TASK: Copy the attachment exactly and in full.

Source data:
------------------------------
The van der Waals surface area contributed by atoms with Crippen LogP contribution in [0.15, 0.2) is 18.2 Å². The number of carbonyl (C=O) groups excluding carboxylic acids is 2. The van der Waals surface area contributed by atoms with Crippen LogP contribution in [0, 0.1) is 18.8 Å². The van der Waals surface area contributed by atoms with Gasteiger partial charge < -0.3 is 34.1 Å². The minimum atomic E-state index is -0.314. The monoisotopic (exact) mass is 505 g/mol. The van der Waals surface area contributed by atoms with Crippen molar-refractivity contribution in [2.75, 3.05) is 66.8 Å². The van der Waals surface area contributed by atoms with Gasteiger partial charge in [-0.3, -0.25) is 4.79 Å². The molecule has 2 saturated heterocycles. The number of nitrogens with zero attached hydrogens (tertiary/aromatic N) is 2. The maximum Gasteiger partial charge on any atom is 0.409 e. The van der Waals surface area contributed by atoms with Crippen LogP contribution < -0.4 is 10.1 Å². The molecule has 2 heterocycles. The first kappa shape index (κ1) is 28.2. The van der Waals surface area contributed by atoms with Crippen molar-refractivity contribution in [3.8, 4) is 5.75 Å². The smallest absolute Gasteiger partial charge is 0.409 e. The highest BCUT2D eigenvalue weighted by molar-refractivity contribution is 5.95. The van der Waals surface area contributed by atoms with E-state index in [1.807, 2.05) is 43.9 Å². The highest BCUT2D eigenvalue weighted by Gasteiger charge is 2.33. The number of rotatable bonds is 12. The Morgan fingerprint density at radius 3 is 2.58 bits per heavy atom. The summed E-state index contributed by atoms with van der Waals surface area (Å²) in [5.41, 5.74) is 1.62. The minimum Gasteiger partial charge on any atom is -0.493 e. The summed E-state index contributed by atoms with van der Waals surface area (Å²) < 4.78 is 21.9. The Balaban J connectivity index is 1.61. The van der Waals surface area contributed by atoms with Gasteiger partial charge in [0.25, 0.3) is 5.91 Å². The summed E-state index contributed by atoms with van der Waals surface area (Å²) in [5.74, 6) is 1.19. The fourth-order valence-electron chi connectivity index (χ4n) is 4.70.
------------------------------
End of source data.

The van der Waals surface area contributed by atoms with Crippen LogP contribution in [0.15, 0.2) is 18.2 Å². The number of carbonyl (C=O) groups excluding carboxylic acids is 2. The van der Waals surface area contributed by atoms with Crippen LogP contribution in [0, 0.1) is 18.8 Å². The van der Waals surface area contributed by atoms with Gasteiger partial charge < -0.3 is 34.1 Å². The minimum atomic E-state index is -0.314. The monoisotopic (exact) mass is 505 g/mol. The van der Waals surface area contributed by atoms with Crippen molar-refractivity contribution in [2.75, 3.05) is 66.8 Å². The van der Waals surface area contributed by atoms with Gasteiger partial charge in [-0.3, -0.25) is 4.79 Å². The molecule has 2 saturated heterocycles. The number of nitrogens with zero attached hydrogens (tertiary/aromatic N) is 2. The maximum Gasteiger partial charge on any atom is 0.409 e. The van der Waals surface area contributed by atoms with Crippen LogP contribution < -0.4 is 10.1 Å². The molecule has 2 heterocycles. The first kappa shape index (κ1) is 28.2. The van der Waals surface area contributed by atoms with Crippen molar-refractivity contribution in [3.8, 4) is 5.75 Å². The smallest absolute Gasteiger partial charge is 0.409 e. The highest BCUT2D eigenvalue weighted by molar-refractivity contribution is 5.95. The van der Waals surface area contributed by atoms with E-state index in [1.807, 2.05) is 43.9 Å². The highest BCUT2D eigenvalue weighted by Gasteiger charge is 2.33. The number of rotatable bonds is 12. The Morgan fingerprint density at radius 3 is 2.58 bits per heavy atom. The summed E-state index contributed by atoms with van der Waals surface area (Å²) in [5.41, 5.74) is 1.62. The minimum Gasteiger partial charge on any atom is -0.493 e. The summed E-state index contributed by atoms with van der Waals surface area (Å²) < 4.78 is 21.9. The Balaban J connectivity index is 1.61. The van der Waals surface area contributed by atoms with Gasteiger partial charge in [0.25, 0.3) is 5.91 Å². The summed E-state index contributed by atoms with van der Waals surface area (Å²) in [5.74, 6) is 1.19. The fourth-order valence-electron chi connectivity index (χ4n) is 4.70.